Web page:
Speakerphone: Sadly the Desire possesses the worst excuse for a speakerphone that Iíve encountered in ages. The tiny little speaker can barely produce enough volume to be comfortably audible in a quiet room and the sound quality is shallow and tinny. Iíve heard cheap childrenís toys with better piezo speakers in them than this phone. Unfortunately the poor quality of the speakers doesnít just affect calls, it affects the all multimedia functions, such as the playback of videos. It sounds tinny and crackly, forcing you to listen to videos with headphones or earbuds on.

Support Features

Ringer Volume: Like virtually all modern phones, the ringer is simply the playback of audio clips through the built-in speakers. Thatís fine when the phone has excellent speakers, but since the Desire suffers greatly in that department, the ringer suffers too. The maximum volume and overall quality of ringers is mediocre at best. If you pick standard rings 3 or 4, the volume is acceptable, but I put the phone in my pants pocket at the Square One food court and then I called the Desire. If I hadnít felt it vibrate against my leg I really wouldnít have known it was ringing.

Keypad Design: The Desire has no physical keyboard, and so it relies solely upon a virtual keypad (just like the iPhone 4). However, the accuracy of the keypad is much lower than the one on the iPhone. I frequently had to back up and repeat characters. I ended up having to carefully watch what I typed as I entered passwords. My guess is that you would become accustomed to it over time, but compared to the iPhone it looks like it has a steeper learning curve.

Display: According to the information I could dig up on the Desire, it is supposed to have an AMOLED display, but a friend of mine said that due to a shortage of AMOLED displays they use LCD on many of the recent builds. I wasnít sure what type of screen the test phone had, but I noticed that it seemed decided brighter when viewed straight on. That suggested that it was an LCD. Regardless, the display offered a resolution of 800 x 480, which isnít as high as the iPhone 4ís 960 x 640, but it was none-the-less a nice-looking display with excellent color. As for brightness, it worked well indoors, but in direct sunlight it was difficult to see (though not impossible).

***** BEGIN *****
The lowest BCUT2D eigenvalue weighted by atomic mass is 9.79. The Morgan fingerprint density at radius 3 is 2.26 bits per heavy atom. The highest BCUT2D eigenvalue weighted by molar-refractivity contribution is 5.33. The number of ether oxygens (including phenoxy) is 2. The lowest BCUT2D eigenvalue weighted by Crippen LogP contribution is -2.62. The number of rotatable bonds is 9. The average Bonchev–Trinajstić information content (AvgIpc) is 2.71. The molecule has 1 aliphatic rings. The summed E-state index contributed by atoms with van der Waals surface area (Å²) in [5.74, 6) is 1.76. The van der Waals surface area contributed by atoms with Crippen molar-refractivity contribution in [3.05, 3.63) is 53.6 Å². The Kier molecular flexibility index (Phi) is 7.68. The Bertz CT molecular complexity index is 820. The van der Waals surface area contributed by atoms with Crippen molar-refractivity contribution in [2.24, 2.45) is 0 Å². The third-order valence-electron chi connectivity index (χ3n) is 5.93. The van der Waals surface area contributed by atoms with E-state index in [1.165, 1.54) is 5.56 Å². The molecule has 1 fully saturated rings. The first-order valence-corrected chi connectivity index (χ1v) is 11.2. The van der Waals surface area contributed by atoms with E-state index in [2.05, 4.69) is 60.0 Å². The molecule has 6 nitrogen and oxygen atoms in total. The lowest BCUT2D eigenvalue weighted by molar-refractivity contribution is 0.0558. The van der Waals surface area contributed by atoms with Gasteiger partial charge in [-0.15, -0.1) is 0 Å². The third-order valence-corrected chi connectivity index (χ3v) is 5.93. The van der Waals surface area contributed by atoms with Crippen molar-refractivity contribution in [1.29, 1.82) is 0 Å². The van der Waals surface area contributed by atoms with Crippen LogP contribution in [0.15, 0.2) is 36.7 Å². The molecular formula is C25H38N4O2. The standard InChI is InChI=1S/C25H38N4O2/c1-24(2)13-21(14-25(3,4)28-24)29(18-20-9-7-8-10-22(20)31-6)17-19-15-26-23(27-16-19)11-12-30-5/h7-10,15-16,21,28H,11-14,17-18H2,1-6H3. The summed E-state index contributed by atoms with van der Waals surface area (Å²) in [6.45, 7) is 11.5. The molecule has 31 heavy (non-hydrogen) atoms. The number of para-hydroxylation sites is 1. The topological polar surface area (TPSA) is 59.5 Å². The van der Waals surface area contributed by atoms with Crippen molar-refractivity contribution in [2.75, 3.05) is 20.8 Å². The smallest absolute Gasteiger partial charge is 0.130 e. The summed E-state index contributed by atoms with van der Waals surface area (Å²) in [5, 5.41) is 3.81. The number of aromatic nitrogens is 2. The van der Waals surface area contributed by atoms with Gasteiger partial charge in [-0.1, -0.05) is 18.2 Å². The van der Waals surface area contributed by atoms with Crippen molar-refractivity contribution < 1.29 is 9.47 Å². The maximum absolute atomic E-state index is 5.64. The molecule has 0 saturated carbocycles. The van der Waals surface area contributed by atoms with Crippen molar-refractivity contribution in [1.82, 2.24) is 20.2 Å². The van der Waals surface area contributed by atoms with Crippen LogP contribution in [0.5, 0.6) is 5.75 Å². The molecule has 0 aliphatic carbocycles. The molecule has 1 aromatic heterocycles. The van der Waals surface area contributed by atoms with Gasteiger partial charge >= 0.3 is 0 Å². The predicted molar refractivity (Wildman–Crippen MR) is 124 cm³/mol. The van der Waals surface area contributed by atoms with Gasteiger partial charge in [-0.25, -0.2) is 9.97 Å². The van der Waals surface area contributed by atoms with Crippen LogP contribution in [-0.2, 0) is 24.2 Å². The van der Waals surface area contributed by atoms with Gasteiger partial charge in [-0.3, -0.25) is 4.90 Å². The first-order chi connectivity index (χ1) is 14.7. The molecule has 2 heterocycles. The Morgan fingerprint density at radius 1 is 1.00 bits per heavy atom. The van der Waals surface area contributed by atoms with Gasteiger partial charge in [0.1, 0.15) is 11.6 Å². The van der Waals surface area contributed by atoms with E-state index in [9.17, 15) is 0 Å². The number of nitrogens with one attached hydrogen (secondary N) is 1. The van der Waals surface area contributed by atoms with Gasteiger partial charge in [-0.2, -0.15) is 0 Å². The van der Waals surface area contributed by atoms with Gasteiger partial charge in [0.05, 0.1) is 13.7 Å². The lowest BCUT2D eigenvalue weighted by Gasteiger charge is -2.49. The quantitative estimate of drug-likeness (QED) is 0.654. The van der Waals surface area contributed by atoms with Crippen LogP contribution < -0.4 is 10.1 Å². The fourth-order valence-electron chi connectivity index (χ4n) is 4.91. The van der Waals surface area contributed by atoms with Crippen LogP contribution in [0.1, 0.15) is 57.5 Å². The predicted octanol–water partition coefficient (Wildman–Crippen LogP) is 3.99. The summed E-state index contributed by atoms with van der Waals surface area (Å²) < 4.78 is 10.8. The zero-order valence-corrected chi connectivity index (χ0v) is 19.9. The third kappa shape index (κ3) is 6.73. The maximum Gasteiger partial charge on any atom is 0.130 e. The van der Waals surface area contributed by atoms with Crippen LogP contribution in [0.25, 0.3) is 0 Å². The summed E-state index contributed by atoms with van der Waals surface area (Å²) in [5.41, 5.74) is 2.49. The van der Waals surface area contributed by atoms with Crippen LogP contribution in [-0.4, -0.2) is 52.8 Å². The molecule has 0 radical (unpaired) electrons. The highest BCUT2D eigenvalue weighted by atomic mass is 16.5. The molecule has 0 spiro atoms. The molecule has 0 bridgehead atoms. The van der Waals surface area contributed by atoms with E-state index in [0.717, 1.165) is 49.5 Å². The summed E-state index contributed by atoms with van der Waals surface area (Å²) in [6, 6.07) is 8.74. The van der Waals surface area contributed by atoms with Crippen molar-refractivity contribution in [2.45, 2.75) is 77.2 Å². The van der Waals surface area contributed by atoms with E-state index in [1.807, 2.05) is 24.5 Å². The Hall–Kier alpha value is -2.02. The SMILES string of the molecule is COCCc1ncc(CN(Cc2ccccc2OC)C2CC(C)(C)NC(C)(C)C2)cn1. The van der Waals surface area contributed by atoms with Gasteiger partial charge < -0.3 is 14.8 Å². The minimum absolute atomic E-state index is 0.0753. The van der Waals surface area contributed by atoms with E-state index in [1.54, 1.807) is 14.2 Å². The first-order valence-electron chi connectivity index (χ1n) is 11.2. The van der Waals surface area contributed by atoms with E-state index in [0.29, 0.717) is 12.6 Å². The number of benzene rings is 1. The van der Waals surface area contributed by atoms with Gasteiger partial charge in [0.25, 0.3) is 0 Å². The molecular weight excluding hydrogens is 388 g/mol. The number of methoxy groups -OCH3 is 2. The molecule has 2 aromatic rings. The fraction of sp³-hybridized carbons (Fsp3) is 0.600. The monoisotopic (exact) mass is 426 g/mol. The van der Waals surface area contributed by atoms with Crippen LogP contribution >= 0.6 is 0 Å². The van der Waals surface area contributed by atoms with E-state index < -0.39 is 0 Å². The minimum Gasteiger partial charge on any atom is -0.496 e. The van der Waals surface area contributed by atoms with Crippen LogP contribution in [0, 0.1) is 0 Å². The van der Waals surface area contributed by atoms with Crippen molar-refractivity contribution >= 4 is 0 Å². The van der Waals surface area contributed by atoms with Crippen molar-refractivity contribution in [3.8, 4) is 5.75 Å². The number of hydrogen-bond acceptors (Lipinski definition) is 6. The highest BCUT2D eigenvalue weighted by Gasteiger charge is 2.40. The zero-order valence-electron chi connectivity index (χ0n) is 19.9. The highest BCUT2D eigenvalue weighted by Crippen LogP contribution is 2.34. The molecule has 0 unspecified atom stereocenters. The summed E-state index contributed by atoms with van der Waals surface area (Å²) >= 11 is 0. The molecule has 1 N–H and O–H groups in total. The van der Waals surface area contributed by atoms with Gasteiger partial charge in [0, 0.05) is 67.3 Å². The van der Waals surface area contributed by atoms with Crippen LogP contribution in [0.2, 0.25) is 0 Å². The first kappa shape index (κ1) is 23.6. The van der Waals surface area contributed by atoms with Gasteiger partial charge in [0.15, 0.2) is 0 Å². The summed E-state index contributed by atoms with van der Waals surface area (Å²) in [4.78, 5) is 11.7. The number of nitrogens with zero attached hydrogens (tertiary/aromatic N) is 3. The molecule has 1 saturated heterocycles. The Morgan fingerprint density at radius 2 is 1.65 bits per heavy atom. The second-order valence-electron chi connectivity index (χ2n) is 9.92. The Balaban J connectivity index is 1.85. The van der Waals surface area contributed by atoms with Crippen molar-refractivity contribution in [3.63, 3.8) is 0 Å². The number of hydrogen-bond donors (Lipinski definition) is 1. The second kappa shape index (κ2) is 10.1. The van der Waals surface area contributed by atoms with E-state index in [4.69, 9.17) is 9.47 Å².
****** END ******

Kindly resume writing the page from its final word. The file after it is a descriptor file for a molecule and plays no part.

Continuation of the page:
Icing on the Cake

Camera:
The camera worked well enough, but it produced results that were about what I expected from a cell phone camera. In other words, it was good, but not great. I also tried recording a high-resolution video, but for some reason the 1 GHz processor in the phone couldnít seem to keep up with it and the result was jerky. It worked much better when lower resolutions were used.

Conclusions

As a phone, I found the Desire very undesirable. Its low earpiece volume, muddy tonal quality, and useless speakerphone put it near the bottom of any list of phones Iíd buy personally. In addition, the poor speakers mean that as a multimedia device the Desire is also rather limited compared to other Android models on the market. Unless you plan to do all your multimedia usage using earbuds or headphones, the Desire may not suit your needs either.

So how does the Desire compare to the iPhone 4 (as a phone)? Based on my tests with the iPhone 4 Iíd say that come out tied. The iPhone 4 has low earpiece volume, a somewhat tinny (though clearly much louder) speakerphone, and less-than-perfect tonal balance (the iPhone 4 sounds a bit peaky and hollow). I didnít find myself attracted to either phone based on their functionality as phones. As for the Android vs iOS4 debate, I wasnít really looking to compare the two devices. Iíll leave that up to other testers.